Chao MV, Bothwell M: Neurotrophins: to cleave or not to cleave. Neuron. 2002, 33: 9-12.
Huang EJ, Reichardt LF: Trk receptors: roles in neuronal signal transduction. Annu Rev Biochem. 2003, 72: 609-642.
Lu B, Pang PT, Woo NH: The yin and yang of neurotrophin action. Nat Rev Neurosci. 2005, 6: 603-614.
Satoh T, Nakamura S, Taga T, Matsuda T, Hirano T, Kishimoto T, Kaziro Y: Induction of neuronal differentiation in PC12 cells by B-cell stimulatory factor 2/interleukin 6. Mol Cell Biol. 1988, 8: 3546-3549.
Abeyama K, Kawano K, Nakajima T, Takasaki I, Kitajima I, Maruyama I: Interleukin 6 mediated differentiation and rescue of cell redox in PC12 cellsexposed to ionizing radiation. FEBS Lett. 1995, 364: 298-300.
Kotake-Nara E, Takizawa S, Quan J, Wang H, Saida K: Cobalt chloride induces neurite outgrowth in rat pheochromocytoma PC12 cells through regulation of endothelin-2/vasoactive intestinal contractor. J Neurosci Res. 2005, 81: 563-571.
März P, Cheng JC, Gadient RA, Patterson P, Stoyan T, Otten U, Rose-John S: Sympathetic neurons can produce and respond to interleukin-6. Proc Natl Acad Sci USA. 1998, 95: 3251-3256.
März P, Herget Th, Lang E, Otten U, Rose-John S: Activation of gp130 by IL-6/soluble IL-6 receptor induces neuronal differentiation. Eur J Neurosci. 1998, 10 (5): 2765-2773.
März P, Otten U, Rose-John S: Neuronal activities of IL-6 type cytokines often depend on soluble cytokine receptors. Eur J Neurosci. 1999, 11: 2995-3004.
Zhang PL, Levy AM, Ben-Simchon L, Haggiag S, Chebath J, Revel M: Induction of neuronal and myelin-mediated gene expression by IL6receptor/IL-6: A study on embryonic dorsal root ganglia cells and isolated Schwann cells. Exp Neurol. 2007, 208: 285-296.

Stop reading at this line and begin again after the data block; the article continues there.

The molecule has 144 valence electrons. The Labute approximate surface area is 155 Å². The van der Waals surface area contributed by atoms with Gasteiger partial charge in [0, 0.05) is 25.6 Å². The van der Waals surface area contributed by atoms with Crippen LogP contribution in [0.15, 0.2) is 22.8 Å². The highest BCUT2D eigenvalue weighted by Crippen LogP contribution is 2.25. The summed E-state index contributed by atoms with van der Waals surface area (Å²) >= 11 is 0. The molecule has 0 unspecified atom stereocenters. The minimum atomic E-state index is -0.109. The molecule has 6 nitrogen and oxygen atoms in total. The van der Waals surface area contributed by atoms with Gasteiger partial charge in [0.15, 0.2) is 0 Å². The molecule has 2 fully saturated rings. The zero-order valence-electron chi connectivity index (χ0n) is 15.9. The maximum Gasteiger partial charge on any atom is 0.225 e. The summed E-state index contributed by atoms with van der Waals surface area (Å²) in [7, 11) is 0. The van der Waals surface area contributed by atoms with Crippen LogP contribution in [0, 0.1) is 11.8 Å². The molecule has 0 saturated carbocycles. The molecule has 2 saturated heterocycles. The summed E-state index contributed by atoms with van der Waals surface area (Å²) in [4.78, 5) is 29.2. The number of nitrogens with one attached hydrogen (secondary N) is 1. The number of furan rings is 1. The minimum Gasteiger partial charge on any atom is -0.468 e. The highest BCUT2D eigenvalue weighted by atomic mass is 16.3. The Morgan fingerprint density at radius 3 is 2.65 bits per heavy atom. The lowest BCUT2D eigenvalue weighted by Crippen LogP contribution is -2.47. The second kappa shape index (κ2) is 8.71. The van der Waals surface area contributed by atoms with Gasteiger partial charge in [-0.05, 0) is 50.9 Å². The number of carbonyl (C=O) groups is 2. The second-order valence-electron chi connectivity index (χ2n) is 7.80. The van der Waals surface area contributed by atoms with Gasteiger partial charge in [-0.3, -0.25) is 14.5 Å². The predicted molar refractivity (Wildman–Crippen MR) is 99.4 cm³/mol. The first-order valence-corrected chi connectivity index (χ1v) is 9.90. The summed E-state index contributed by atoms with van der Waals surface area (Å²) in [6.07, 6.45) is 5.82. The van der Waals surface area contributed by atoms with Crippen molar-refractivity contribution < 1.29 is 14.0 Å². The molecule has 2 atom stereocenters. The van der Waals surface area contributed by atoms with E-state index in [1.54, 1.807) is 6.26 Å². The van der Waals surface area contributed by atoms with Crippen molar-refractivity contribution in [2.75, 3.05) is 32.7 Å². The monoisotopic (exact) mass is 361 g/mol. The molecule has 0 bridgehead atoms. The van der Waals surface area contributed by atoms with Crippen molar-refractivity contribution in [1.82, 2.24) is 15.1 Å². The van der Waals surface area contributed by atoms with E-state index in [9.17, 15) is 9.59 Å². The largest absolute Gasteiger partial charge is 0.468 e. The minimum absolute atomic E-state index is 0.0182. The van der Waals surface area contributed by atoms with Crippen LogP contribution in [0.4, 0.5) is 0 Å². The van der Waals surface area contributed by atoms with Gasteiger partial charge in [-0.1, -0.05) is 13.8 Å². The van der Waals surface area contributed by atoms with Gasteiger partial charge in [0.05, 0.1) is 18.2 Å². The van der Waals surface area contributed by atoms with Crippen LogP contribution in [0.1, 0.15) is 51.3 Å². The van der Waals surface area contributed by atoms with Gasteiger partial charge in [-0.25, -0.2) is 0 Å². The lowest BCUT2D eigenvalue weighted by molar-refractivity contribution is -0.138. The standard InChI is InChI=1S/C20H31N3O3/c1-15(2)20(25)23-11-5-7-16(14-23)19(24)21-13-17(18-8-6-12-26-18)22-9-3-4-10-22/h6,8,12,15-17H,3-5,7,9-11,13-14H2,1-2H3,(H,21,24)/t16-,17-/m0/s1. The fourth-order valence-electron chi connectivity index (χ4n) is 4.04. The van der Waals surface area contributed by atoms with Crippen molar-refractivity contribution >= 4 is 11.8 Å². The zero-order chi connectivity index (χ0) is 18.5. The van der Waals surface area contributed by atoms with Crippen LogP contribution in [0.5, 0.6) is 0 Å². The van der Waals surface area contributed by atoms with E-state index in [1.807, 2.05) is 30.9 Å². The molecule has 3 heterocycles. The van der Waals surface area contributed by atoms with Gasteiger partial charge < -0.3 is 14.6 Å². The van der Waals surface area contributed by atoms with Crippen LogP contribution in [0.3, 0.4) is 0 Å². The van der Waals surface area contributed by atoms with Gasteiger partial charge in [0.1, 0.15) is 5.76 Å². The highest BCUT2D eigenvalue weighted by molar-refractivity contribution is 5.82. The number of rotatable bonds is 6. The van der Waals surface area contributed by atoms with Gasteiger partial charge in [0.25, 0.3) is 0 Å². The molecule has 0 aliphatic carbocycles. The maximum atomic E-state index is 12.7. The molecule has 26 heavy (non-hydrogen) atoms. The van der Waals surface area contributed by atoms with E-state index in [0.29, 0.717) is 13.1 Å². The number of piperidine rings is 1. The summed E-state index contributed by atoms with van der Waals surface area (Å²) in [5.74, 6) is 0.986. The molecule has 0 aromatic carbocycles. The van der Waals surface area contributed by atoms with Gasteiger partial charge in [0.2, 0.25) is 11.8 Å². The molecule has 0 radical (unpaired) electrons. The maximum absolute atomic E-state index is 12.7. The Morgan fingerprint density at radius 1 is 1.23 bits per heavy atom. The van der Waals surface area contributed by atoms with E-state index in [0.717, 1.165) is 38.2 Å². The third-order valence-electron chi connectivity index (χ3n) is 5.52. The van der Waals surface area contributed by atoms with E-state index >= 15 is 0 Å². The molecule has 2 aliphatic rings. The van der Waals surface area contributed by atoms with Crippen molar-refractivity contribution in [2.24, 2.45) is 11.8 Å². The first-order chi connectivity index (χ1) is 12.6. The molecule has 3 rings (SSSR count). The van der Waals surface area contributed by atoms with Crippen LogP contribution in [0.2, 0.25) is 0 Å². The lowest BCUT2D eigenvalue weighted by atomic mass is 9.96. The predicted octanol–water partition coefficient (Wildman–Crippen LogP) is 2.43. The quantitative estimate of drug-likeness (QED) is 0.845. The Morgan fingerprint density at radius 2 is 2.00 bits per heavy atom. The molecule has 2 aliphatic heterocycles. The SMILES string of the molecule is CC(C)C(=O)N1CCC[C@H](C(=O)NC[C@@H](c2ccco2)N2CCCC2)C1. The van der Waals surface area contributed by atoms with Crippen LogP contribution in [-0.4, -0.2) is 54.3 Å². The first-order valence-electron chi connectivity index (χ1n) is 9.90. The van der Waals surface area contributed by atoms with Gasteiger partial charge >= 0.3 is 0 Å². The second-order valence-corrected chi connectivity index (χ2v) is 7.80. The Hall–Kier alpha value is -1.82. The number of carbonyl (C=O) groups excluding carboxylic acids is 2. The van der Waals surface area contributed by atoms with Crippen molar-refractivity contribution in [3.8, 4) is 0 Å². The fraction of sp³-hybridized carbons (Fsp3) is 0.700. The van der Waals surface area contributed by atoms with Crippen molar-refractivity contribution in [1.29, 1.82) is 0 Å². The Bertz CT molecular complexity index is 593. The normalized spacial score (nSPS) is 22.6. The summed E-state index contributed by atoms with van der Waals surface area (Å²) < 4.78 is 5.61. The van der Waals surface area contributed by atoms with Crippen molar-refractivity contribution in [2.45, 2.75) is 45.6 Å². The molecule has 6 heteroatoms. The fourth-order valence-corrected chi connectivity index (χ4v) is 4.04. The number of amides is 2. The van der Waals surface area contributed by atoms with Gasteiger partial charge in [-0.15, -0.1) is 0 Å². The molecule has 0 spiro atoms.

Gordon Boyd GJ, Gordon T: Neurotrophic Factors and Their Receptors in Axonal Regeneration and Functional Recovery After Peripheral Nerve Injury. Mol Neurobiol. 2003, 27: 277-324.
Deister C, Schmidt CE: Optimizing neurotrophic factor combinations for neurite outgrowth. J Neural Eng. 2006, 3: 172-179.
Mimmack ML, Brooking J, Bahn S: Quantitative polymerase chain reaction: validation of microarray results from postmortem brain studies. Biol Psychiatry. 2004, 55: 337-345.
Yuen T, Wurmbach E, Pfeffer RL, Ebersole BJ, Sealfon SC: Accuracy and calibration of commercial oligonucleotide and custom cDNA microarrays. Nucleic Acids Res. 2002, 30: e48-
Dallas PB, Gottardo NG, Firth MJ, Beesley AH, Hoffmann K, Terry PA, Freitas JR, Boag JM, Cummings AJ, Kees UR: Gene expression levels assessed by oligonucleotide microarray analysis and quantitative real-time RT-PCR- how well do they correlate?. BMC Genomics. 2002, 6 (1): 59-
Song HJ, Poo Mm: The cell biology of neuronal navigation. Nat Cell Biol. 2001, 3: E81-E88.
Van Haastert PJM, Devreotes PN: Chemotaxis: Siganlling the way forward. Nat Rev Mol Cell Bio. 2004, 5 (8): 626-634.
Mortimer D, Fothergill T, Pujic Z, Richards LJ, Goodhill GJ: Growth cone chemotaxis. Trends Neurosci. 2008, 31: 90-98.
Gomes FC, Sousa Vde O, Romão L: Emerging roles for TGF-beta1 in nervous system development. Int J Dev Neurosci. 2005, 23: 413-424.
Kriegelstein K, Strelau J, Schober A, Sullivan A, Unsicker K: TGF-beta and the regulation of neuron survival and death. J Physiol Paris. 2002, 96: 25-30.
Thompson J, Dolcet X, Hilton M, Tolcos M, Davies AM: HGF promotes survival and growth of maturing sympathetic neurons by PI-3 kinase- and MAP kinase-dependent mechanisms. Mol Cell Neurosci. 2004, 27: 441-452.
Williams B, Park J, Alberta J, Muhlebach SG, Hwang GY, Roberts TM, Stiles CD: A PDGF-regulated immediate early gene response initiates neuronal differentiation in ventricular zone progenitor cells. Neuron. 1997, 18: 553-562.
Erlandsson A, Enarsson M, Forsberg-Nilsson K: Immature neurons from CNS stem cells proliferate in response to PDGF. J Neurosci. 2001, 21: 3483-3491.